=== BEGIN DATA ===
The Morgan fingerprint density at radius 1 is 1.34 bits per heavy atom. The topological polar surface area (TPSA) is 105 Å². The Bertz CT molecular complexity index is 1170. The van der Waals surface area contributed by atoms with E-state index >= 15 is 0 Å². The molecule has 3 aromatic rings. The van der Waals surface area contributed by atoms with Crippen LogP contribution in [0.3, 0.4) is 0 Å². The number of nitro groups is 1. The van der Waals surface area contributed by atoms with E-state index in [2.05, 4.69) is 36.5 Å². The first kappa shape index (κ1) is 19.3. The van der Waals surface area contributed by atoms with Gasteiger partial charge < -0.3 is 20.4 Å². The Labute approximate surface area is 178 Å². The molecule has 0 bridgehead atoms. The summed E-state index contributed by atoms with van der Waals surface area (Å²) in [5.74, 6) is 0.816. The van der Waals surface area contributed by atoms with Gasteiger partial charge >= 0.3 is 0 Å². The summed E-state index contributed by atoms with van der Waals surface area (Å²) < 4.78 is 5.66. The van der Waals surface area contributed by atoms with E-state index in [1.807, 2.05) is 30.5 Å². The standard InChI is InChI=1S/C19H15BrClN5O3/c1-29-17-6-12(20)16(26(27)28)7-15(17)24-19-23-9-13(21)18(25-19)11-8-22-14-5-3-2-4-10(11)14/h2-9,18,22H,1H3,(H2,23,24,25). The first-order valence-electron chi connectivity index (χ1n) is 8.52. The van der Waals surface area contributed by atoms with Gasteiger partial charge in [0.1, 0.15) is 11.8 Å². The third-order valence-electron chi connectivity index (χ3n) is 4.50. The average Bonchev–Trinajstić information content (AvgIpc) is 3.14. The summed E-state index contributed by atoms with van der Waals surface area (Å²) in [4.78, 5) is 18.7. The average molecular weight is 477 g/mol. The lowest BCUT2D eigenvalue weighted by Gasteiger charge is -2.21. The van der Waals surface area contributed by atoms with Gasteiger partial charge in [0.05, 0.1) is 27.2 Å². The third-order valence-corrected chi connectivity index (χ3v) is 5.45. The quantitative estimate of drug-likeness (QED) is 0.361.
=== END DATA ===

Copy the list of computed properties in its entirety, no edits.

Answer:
The Morgan fingerprint density at radius 1 is 1.34 bits per heavy atom. The topological polar surface area (TPSA) is 105 Å². The Bertz CT molecular complexity index is 1170. The van der Waals surface area contributed by atoms with E-state index >= 15 is 0 Å². The molecule has 3 aromatic rings. The van der Waals surface area contributed by atoms with Crippen LogP contribution in [0.3, 0.4) is 0 Å². The number of nitro groups is 1. The van der Waals surface area contributed by atoms with E-state index in [2.05, 4.69) is 36.5 Å². The first kappa shape index (κ1) is 19.3. The van der Waals surface area contributed by atoms with Gasteiger partial charge < -0.3 is 20.4 Å². The Labute approximate surface area is 178 Å². The molecule has 0 bridgehead atoms. The summed E-state index contributed by atoms with van der Waals surface area (Å²) in [5.74, 6) is 0.816. The van der Waals surface area contributed by atoms with Gasteiger partial charge >= 0.3 is 0 Å². The summed E-state index contributed by atoms with van der Waals surface area (Å²) < 4.78 is 5.66. The van der Waals surface area contributed by atoms with E-state index in [1.807, 2.05) is 30.5 Å². The standard InChI is InChI=1S/C19H15BrClN5O3/c1-29-17-6-12(20)16(26(27)28)7-15(17)24-19-23-9-13(21)18(25-19)11-8-22-14-5-3-2-4-10(11)14/h2-9,18,22H,1H3,(H2,23,24,25). The first-order valence-electron chi connectivity index (χ1n) is 8.52. The van der Waals surface area contributed by atoms with Gasteiger partial charge in [0.1, 0.15) is 11.8 Å². The third-order valence-electron chi connectivity index (χ3n) is 4.50. The average Bonchev–Trinajstić information content (AvgIpc) is 3.14. The summed E-state index contributed by atoms with van der Waals surface area (Å²) in [4.78, 5) is 18.7. The average molecular weight is 477 g/mol. The lowest BCUT2D eigenvalue weighted by Gasteiger charge is -2.21. The van der Waals surface area contributed by atoms with Gasteiger partial charge in [0.05, 0.1) is 27.2 Å². The third-order valence-corrected chi connectivity index (χ3v) is 5.45. The quantitative estimate of drug-likeness (QED) is 0.361.